subject

1 of 3

noun

sub·​ject ˈsəb-jikt How to pronounce subject (audio)
-(ˌ)jekt
1
: one that is placed under authority or control: such as
a
: vassal
b(1)
: one subject to a monarch and governed by the monarch's law
(2)
: one who lives in the territory of, enjoys the protection of, and owes allegiance to a sovereign power or state
2
a
: that of which a quality, attribute, or relation may be affirmed or in which it may inhere
b
: substratum
especially : material or essential substance
c
: the mind, ego, or agent of whatever sort that sustains or assumes the form of thought or consciousness
3
a
: a department of knowledge or learning
b
c(1)
: one that is acted on
the helpless subject of their cruelty
(2)
: an individual whose reactions or responses are studied
(3)
: a dead body for anatomical study and dissection
(4)
: a person who has engaged in activity that a federal prosecutor has identified as being within the scope of a federal grand jury investigation
Most white-collar criminal defendants started out as subjects of a grand jury investigation," said Bruce Green, a former federal prosecutor and a law professor at Fordham.Adam Serwer
d(1)
: something concerning which something is said or done
the subject of the essay
(2)
: something represented or indicated in a work of art
e(1)
: the term of a logical proposition that denotes the entity of which something is affirmed or denied
also : the entity denoted
(2)
: a word or word group denoting that of which something is predicated
f
: the principal melodic phrase on which a musical composition or movement is based
subjectless
ˈsəb-jikt-ləs How to pronounce subject (audio)
-(ˌ)jekt-
adjective

subject

2 of 3

adjective

1
: owing obedience or allegiance to the power or dominion of another
2
a
: suffering a particular liability or exposure
subject to temptation
b
: having a tendency or inclination : prone
subject to colds
3
: contingent on or under the influence of some later action
the plan is subject to discussion

subject

3 of 3

verb

sub·​ject səb-ˈjekt How to pronounce subject (audio)
ˈsəb-ˌjekt
subjected; subjecting; subjects

transitive verb

1
a
: to bring under control or dominion : subjugate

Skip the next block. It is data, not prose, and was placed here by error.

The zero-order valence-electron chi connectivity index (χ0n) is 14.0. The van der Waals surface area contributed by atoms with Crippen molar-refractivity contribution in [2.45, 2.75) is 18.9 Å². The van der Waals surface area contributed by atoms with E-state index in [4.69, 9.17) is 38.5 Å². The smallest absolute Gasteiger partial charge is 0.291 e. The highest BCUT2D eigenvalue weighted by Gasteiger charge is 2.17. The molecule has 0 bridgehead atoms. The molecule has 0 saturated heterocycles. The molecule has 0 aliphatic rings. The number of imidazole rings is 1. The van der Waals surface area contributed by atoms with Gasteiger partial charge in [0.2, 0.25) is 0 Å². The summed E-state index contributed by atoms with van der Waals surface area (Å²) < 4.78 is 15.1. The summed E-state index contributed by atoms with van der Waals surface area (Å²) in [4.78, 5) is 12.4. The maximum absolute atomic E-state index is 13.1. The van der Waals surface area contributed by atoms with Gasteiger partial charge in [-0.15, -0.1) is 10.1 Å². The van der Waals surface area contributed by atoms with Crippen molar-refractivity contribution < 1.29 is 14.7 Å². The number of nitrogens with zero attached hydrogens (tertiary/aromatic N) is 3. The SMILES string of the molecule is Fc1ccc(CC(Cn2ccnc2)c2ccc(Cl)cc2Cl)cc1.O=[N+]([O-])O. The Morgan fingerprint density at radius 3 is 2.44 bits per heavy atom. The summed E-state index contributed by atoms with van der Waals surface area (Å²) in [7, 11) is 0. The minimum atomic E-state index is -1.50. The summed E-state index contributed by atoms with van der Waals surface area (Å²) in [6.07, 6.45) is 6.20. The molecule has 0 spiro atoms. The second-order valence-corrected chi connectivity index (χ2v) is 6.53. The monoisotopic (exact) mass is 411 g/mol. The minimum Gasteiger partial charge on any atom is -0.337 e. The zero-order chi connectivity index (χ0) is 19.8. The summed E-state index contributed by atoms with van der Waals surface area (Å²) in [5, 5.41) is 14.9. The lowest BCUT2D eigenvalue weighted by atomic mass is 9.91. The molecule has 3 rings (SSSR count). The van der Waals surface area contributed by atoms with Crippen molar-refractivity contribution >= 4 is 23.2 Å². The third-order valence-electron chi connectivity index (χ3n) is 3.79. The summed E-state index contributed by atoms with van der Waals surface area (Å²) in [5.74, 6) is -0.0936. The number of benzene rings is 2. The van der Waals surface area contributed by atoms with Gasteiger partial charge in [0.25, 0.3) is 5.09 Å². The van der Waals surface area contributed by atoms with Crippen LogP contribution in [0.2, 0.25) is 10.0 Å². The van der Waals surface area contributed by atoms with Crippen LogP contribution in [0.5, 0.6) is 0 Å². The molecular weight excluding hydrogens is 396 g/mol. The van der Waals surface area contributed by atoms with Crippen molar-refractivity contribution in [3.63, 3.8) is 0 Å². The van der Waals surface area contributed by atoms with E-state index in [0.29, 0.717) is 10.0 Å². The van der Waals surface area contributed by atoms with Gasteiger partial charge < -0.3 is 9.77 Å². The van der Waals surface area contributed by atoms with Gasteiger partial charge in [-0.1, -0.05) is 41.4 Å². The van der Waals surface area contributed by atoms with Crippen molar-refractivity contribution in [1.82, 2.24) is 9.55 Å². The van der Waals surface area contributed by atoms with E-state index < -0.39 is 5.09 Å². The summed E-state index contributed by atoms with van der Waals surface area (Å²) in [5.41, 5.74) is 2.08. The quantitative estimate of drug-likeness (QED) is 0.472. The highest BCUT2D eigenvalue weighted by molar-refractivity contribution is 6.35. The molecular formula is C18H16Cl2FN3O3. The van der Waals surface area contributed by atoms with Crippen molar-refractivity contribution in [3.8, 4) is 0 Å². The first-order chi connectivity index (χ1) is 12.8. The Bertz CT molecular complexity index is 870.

b
: to make (someone, such as oneself) amenable to the discipline and control of a superior
2
: to make liable : predispose
3
: to cause or force to undergo or endure (something unpleasant, inconvenient, or trying)
was subjected to constant verbal abuse
subjection noun
Choose the Right Synonym for subject

Noun

citizen, subject, national mean a person owing allegiance to and entitled to the protection of a sovereign state.

citizen is preferred for one owing allegiance to a state in which sovereign power is retained by the people and sharing in the political rights of those people.

the rights of a free citizen

subject implies allegiance to a personal sovereign such as a monarch.

the king's subjects

national designates one who may claim the protection of a state and applies especially to one living or traveling outside that state.

American nationals working in the Middle East

Adjective

liable, open, exposed, subject, prone, susceptible, sensitive mean being by nature or through circumstances likely to experience something adverse.

liable implies a possibility or probability of incurring something because of position, nature, or particular situation.

liable to get lost

open stresses a lack of barriers preventing incurrence.

a claim open to question

exposed suggests lack of protection or powers of resistance against something actually present or threatening.

exposed to infection

subject implies an openness for any reason to something that must be suffered or undergone.

all reports are subject to review

prone stresses natural tendency or propensity to incur something.

prone to delay

susceptible implies conditions existing in one's nature or individual constitution that make incurrence probable.

very susceptible to flattery